We are fortunate, I guess, to have his assessment of Osama Bin Laden’s death, recently published and available for reading here. The piece is res ipsa loquitur that the man is so consumed with unreasoning hatred for his country that he cannot process the truth or think straight, but I know that plenty of Chomsky followers will be cheering. Thus I am grateful that Christopher Hitchens has authored an admirable take-down of the professor, here.

Guess Who Invited Donald Trump to the White House Correspondents Association Dinner?

OK, who's the wiseguy that brought the skunk to the picnic?

I missed it, but the Washington Post of April 28 revealed who it was that invited Donald Trump, fresh from a month of trying to make the President’s citizenship a campaign issue while denigrating Obama’s integrity, legitimacy, and honesty, to the annual light-hearted White House Correspondents Association dinner, where the President is always a featured “performer.” It was buried in the gossipy Style section, but there was the culprit. Who invited him?

The Washington Post invited him, that who.

Inviting Trump to that event is in approximately the same good taste as inviting blogger Pamela Geller to a Park51 (a.k.a. “the Ground Zero Mosque”) controversy, or allowing a group of “Truthers” to crash a testimonial to Dick Cheney.

What could the Post have been thinking? “He’s a fascinating figure to Washington right now!” the Post’s representative breathlessly explained on the 28th. We are to assume, then, that if the dinner was being held this week and Osama bin Laden hadn’t been dispatched (most respectfully, of course) to Davy Jones’ Locker, the Post might have invited Osama’s bullet-riddled corpse to slump at its table.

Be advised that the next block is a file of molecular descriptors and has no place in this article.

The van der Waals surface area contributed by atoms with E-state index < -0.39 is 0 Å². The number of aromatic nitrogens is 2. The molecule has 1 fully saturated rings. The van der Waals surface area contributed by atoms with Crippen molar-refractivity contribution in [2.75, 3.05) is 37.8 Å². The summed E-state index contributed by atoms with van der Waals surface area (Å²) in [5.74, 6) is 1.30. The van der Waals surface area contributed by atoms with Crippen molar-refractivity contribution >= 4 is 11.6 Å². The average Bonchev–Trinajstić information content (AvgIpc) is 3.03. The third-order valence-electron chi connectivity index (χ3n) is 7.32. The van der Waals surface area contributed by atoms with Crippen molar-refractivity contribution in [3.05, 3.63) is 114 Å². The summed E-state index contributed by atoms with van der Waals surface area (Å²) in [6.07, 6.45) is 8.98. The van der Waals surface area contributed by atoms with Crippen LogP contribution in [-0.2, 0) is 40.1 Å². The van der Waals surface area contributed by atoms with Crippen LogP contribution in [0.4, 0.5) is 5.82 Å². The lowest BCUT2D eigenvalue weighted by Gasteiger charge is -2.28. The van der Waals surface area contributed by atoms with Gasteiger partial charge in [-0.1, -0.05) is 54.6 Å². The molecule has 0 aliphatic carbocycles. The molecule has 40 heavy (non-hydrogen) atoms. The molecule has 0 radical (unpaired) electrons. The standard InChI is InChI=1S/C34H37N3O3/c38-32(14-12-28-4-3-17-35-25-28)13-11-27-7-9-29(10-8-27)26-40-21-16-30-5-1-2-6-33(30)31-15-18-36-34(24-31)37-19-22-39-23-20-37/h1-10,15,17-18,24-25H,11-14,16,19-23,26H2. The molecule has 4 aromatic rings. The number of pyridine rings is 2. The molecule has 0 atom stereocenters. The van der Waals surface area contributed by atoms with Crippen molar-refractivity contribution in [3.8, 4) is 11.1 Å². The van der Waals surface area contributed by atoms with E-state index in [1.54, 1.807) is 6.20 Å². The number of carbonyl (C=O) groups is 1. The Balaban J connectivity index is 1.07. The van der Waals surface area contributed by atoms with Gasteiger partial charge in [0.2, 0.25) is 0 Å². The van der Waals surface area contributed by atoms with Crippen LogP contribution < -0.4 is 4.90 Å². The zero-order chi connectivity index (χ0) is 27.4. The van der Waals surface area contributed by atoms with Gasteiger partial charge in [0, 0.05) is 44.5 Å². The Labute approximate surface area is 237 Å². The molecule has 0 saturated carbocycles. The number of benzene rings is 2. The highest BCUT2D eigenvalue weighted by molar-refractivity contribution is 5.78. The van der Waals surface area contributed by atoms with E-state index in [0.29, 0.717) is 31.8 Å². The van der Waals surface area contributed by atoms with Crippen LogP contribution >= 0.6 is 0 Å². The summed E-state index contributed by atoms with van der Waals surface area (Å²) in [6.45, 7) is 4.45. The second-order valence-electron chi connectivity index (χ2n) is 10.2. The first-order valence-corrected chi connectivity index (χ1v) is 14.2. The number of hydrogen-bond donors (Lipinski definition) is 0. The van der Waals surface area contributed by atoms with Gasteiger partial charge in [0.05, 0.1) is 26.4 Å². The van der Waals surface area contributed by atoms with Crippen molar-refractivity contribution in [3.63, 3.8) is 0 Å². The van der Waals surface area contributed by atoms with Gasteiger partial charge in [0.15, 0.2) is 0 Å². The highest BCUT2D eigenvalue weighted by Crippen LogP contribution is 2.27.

The Post was stirring the pot, is what it was doing, and that is not the media’s proper of ethical role. If the intention was to set up Trump, who had been called everything from a joke to a fool to a thug to a racist by various Post writers only days before, to be insulted to his face by host Seth Myers and the President, that is taking sides in the news rather than reporting it. If it the intent was to position volatile elements together in the hopes of sparking a story, that is unethical  journalism too.

The paper got both results that it presumably desired: Trump was a sitting duck at the dinner, and then he embarrassed himself by later complaining about the skewering he so richly deserved. It also, not for the first time, showed how rusty those old ethics alarms are at the offices of Washington, D.C.’s most prestigious newspaper.

[Thanks to sharp-eyed Post reader Robert Sher.]

Colbert King, Obama Abuse, Bias and Double Standards

Washington Post columnist Colbert King is an around-the-clock Ethics Hero, a relentless journalist investigator and critic of government corruption in Washington. D.C. He has an impeccable sense of right and wrong, as well as intolerance for public betrayal by elected officials. Yet this undeniably ethical, fair man, who eschews rationalizations at all costs while applying rigorous ethical analysis, cannot see a double standard when it is staring back at him from his own computer screen. His is a frightening tale of the power of bias.

In today’s Post, King expresses fury and pain over last week’s despicable birther drama, feelings that I share. He is revolted at the racist undertones of the “joke” photo e-mailed to friends by an Orange County Republican official as am I. He is horrified by the high percentage of Republicans polled who question Obama’s religion and national origin, as indeed he should be And without any sense of irony, King writes… Continue reading